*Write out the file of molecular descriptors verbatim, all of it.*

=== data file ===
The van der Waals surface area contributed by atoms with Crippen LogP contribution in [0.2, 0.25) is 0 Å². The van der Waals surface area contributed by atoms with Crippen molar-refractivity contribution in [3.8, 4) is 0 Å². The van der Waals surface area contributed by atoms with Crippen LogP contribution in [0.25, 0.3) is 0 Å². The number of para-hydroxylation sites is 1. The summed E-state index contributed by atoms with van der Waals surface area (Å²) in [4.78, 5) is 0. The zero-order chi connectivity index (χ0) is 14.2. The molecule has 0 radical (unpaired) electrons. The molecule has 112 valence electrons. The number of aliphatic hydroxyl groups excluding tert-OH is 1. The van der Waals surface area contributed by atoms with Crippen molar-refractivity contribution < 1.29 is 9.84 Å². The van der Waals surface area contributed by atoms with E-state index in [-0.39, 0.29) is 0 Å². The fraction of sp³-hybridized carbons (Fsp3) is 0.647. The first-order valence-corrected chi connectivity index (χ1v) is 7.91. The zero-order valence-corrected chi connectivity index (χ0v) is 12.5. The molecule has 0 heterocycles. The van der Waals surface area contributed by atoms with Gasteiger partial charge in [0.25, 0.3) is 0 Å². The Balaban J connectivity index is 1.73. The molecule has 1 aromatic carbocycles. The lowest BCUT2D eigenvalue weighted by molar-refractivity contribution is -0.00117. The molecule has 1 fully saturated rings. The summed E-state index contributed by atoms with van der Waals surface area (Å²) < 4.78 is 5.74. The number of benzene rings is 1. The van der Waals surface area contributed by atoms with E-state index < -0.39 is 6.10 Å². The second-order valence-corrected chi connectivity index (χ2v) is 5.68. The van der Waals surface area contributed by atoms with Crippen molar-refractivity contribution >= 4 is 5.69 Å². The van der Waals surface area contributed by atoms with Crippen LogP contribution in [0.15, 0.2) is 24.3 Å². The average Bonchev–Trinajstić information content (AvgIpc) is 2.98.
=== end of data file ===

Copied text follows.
The van der Waals surface area contributed by atoms with Crippen LogP contribution in [0.2, 0.25) is 0 Å². The van der Waals surface area contributed by atoms with Crippen molar-refractivity contribution in [3.8, 4) is 0 Å². The van der Waals surface area contributed by atoms with Crippen LogP contribution in [0.25, 0.3) is 0 Å². The number of para-hydroxylation sites is 1. The summed E-state index contributed by atoms with van der Waals surface area (Å²) in [4.78, 5) is 0. The zero-order chi connectivity index (χ0) is 14.2. The molecule has 0 radical (unpaired) electrons. The molecule has 112 valence electrons. The number of aliphatic hydroxyl groups excluding tert-OH is 1. The van der Waals surface area contributed by atoms with Crippen molar-refractivity contribution < 1.29 is 9.84 Å². The van der Waals surface area contributed by atoms with E-state index in [-0.39, 0.29) is 0 Å². The fraction of sp³-hybridized carbons (Fsp3) is 0.647. The first-order valence-corrected chi connectivity index (χ1v) is 7.91. The zero-order valence-corrected chi connectivity index (χ0v) is 12.5. The molecule has 0 heterocycles. The van der Waals surface area contributed by atoms with Gasteiger partial charge in [0.25, 0.3) is 0 Å². The Balaban J connectivity index is 1.73. The molecule has 1 aromatic carbocycles. The lowest BCUT2D eigenvalue weighted by molar-refractivity contribution is -0.00117. The molecule has 1 fully saturated rings. The summed E-state index contributed by atoms with van der Waals surface area (Å²) < 4.78 is 5.74. The number of benzene rings is 1. The van der Waals surface area contributed by atoms with E-state index < -0.39 is 6.10 Å². The second-order valence-corrected chi connectivity index (χ2v) is 5.68. The van der Waals surface area contributed by atoms with Crippen molar-refractivity contribution >= 4 is 5.69 Å². The van der Waals surface area contributed by atoms with Crippen LogP contribution in [0.15, 0.2) is 24.3 Å². The average Bonchev–Trinajstić information content (AvgIpc) is 2.98.